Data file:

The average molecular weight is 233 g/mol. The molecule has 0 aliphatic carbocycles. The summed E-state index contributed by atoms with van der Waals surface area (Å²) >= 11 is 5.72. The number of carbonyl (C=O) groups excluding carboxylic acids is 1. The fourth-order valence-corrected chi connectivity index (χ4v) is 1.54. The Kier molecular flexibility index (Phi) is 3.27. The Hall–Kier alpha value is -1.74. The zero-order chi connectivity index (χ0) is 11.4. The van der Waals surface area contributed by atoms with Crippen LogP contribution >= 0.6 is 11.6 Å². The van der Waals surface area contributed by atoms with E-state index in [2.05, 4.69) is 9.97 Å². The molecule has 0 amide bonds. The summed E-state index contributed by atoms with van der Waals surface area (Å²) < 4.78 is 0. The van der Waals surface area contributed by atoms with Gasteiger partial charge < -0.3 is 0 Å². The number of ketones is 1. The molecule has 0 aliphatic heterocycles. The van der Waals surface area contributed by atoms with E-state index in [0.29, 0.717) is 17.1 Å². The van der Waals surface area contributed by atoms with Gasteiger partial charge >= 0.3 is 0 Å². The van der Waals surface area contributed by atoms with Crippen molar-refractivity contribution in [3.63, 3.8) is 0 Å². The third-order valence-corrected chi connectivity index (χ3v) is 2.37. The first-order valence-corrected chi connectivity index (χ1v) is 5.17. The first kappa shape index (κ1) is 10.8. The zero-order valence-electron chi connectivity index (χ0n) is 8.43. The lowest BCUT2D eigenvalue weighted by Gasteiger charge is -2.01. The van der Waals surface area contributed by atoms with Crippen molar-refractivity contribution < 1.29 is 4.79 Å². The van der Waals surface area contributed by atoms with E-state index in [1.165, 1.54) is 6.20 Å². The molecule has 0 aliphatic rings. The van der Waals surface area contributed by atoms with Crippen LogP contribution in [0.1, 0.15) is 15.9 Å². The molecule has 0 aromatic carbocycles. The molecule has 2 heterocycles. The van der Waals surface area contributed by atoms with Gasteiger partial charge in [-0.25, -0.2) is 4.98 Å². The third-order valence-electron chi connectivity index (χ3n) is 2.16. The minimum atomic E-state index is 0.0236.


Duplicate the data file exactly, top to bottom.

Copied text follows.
The average molecular weight is 233 g/mol. The molecule has 0 aliphatic carbocycles. The summed E-state index contributed by atoms with van der Waals surface area (Å²) >= 11 is 5.72. The number of carbonyl (C=O) groups excluding carboxylic acids is 1. The fourth-order valence-corrected chi connectivity index (χ4v) is 1.54. The Kier molecular flexibility index (Phi) is 3.27. The Hall–Kier alpha value is -1.74. The zero-order chi connectivity index (χ0) is 11.4. The van der Waals surface area contributed by atoms with Crippen LogP contribution >= 0.6 is 11.6 Å². The van der Waals surface area contributed by atoms with E-state index in [2.05, 4.69) is 9.97 Å². The molecule has 0 amide bonds. The summed E-state index contributed by atoms with van der Waals surface area (Å²) < 4.78 is 0. The van der Waals surface area contributed by atoms with Gasteiger partial charge < -0.3 is 0 Å². The number of ketones is 1. The molecule has 0 aliphatic heterocycles. The van der Waals surface area contributed by atoms with E-state index in [0.29, 0.717) is 17.1 Å². The van der Waals surface area contributed by atoms with Gasteiger partial charge >= 0.3 is 0 Å². The van der Waals surface area contributed by atoms with Crippen molar-refractivity contribution in [3.63, 3.8) is 0 Å². The third-order valence-corrected chi connectivity index (χ3v) is 2.37. The first-order valence-corrected chi connectivity index (χ1v) is 5.17. The first kappa shape index (κ1) is 10.8. The zero-order valence-electron chi connectivity index (χ0n) is 8.43. The lowest BCUT2D eigenvalue weighted by Gasteiger charge is -2.01. The van der Waals surface area contributed by atoms with Crippen molar-refractivity contribution < 1.29 is 4.79 Å². The van der Waals surface area contributed by atoms with E-state index in [1.165, 1.54) is 6.20 Å². The molecule has 0 aliphatic rings. The van der Waals surface area contributed by atoms with Crippen LogP contribution in [0.1, 0.15) is 15.9 Å². The molecule has 0 aromatic carbocycles. The molecule has 2 heterocycles. The van der Waals surface area contributed by atoms with Gasteiger partial charge in [-0.25, -0.2) is 4.98 Å². The third-order valence-electron chi connectivity index (χ3n) is 2.16. The minimum atomic E-state index is 0.0236.